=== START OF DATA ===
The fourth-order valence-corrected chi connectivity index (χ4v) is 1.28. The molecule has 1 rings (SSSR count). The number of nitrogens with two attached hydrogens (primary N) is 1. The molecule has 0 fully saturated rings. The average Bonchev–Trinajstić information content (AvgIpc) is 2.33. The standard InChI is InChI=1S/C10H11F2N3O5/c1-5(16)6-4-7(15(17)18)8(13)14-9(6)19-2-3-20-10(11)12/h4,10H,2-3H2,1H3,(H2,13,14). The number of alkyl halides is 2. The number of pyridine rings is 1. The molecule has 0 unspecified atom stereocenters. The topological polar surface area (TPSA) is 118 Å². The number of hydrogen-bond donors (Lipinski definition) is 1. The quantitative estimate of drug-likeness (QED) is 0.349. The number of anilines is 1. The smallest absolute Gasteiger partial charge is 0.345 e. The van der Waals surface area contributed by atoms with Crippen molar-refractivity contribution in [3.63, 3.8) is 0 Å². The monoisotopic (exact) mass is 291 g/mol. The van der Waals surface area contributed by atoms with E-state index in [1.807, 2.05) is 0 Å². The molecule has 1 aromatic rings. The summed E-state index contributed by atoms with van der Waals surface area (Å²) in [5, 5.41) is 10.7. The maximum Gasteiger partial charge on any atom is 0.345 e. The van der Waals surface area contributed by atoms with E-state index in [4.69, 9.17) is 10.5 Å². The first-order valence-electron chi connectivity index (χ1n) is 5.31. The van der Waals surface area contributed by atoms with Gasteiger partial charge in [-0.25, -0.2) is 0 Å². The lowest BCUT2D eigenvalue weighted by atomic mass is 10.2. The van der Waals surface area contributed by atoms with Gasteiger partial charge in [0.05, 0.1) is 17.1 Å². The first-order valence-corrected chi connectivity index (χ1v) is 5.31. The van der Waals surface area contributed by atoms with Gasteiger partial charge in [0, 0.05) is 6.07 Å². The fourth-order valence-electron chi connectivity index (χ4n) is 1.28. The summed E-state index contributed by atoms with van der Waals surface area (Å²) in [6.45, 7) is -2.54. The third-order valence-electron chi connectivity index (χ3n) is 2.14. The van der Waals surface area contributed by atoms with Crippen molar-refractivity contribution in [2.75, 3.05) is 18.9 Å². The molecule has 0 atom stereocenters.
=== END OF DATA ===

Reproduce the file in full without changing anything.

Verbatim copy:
The fourth-order valence-corrected chi connectivity index (χ4v) is 1.28. The molecule has 1 rings (SSSR count). The number of nitrogens with two attached hydrogens (primary N) is 1. The molecule has 0 fully saturated rings. The average Bonchev–Trinajstić information content (AvgIpc) is 2.33. The standard InChI is InChI=1S/C10H11F2N3O5/c1-5(16)6-4-7(15(17)18)8(13)14-9(6)19-2-3-20-10(11)12/h4,10H,2-3H2,1H3,(H2,13,14). The number of alkyl halides is 2. The number of pyridine rings is 1. The molecule has 0 unspecified atom stereocenters. The topological polar surface area (TPSA) is 118 Å². The number of hydrogen-bond donors (Lipinski definition) is 1. The quantitative estimate of drug-likeness (QED) is 0.349. The number of anilines is 1. The smallest absolute Gasteiger partial charge is 0.345 e. The van der Waals surface area contributed by atoms with Crippen molar-refractivity contribution in [3.63, 3.8) is 0 Å². The monoisotopic (exact) mass is 291 g/mol. The van der Waals surface area contributed by atoms with E-state index in [1.807, 2.05) is 0 Å². The molecule has 1 aromatic rings. The summed E-state index contributed by atoms with van der Waals surface area (Å²) in [5, 5.41) is 10.7. The maximum Gasteiger partial charge on any atom is 0.345 e. The van der Waals surface area contributed by atoms with E-state index in [4.69, 9.17) is 10.5 Å². The first-order valence-electron chi connectivity index (χ1n) is 5.31. The van der Waals surface area contributed by atoms with Gasteiger partial charge in [-0.25, -0.2) is 0 Å². The lowest BCUT2D eigenvalue weighted by atomic mass is 10.2. The van der Waals surface area contributed by atoms with Gasteiger partial charge in [0.05, 0.1) is 17.1 Å². The first-order valence-corrected chi connectivity index (χ1v) is 5.31. The van der Waals surface area contributed by atoms with Gasteiger partial charge in [0, 0.05) is 6.07 Å². The fourth-order valence-electron chi connectivity index (χ4n) is 1.28. The summed E-state index contributed by atoms with van der Waals surface area (Å²) in [6.45, 7) is -2.54. The third-order valence-electron chi connectivity index (χ3n) is 2.14. The van der Waals surface area contributed by atoms with Crippen molar-refractivity contribution in [2.75, 3.05) is 18.9 Å². The molecule has 0 atom stereocenters.